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Bokar Rimpoche
Sacred Chants And Tibetan Rituals From The Monastery Of Mirik
Sub Rosa
By Malachai Phelps

Published June 6, 2008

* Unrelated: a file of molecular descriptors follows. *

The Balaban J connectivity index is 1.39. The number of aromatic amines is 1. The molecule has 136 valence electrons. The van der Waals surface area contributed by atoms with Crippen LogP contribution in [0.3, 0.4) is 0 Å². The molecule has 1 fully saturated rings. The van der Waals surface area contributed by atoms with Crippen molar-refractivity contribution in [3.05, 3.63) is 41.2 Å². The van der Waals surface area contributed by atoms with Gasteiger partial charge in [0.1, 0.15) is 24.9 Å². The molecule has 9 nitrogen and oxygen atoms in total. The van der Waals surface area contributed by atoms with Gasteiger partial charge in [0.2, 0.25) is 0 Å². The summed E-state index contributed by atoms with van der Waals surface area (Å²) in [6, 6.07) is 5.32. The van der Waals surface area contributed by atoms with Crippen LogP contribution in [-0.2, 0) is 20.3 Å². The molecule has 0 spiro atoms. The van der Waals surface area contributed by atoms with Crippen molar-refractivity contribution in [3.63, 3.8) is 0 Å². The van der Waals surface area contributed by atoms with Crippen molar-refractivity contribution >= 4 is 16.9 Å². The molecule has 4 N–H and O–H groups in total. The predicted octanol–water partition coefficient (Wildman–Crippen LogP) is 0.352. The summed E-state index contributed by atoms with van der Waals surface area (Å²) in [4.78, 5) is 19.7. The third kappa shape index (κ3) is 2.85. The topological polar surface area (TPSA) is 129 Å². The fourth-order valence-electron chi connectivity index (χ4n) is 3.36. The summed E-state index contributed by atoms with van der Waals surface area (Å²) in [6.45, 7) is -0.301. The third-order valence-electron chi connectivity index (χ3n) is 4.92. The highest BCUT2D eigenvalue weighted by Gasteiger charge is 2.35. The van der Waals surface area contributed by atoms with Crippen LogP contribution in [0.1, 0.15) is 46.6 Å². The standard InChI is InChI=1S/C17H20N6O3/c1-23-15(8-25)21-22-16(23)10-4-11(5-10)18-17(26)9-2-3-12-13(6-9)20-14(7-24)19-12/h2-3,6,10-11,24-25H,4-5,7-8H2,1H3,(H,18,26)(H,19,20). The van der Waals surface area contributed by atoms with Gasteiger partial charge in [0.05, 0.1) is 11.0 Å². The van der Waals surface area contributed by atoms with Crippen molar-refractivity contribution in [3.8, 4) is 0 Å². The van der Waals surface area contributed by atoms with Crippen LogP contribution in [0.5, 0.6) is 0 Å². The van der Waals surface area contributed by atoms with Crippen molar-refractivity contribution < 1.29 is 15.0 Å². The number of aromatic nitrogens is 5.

Reverence of place is essential to the impact of any so-called field recording, but when you have the full support of your subject—in this case, Tibetan meditation master Bokar Rimpoche—the results can be truly mind-blowing. Several years before the Precious One’s death in 2004, French filmmaker Guy Maezelle and his sound engineers were granted full access to the Mirik monastery in India, and the recorded document they created stands as an engaging representation of Tibetan ritual music in its natural state. Not to be confused with the growls and whistles of Tuvan throat singing (also a part of Mahayana Buddhist practice), Tibetan meditative chants are simple and haunting in their elegance—standouts here include the four-voice song “Calling The Lama From Afar” and the plaintive solo chant “Praise Mantra For Milarepa,” dedicated to the 11th-century Tibetan yogi and sorcerer who was said to be the first to attain full enlightenment in one lifetime. From the chilling horns of the Mahakala ceremony to the quietly ringing bowls used for prayer, this is a fitting tribute to a timeless tradition.

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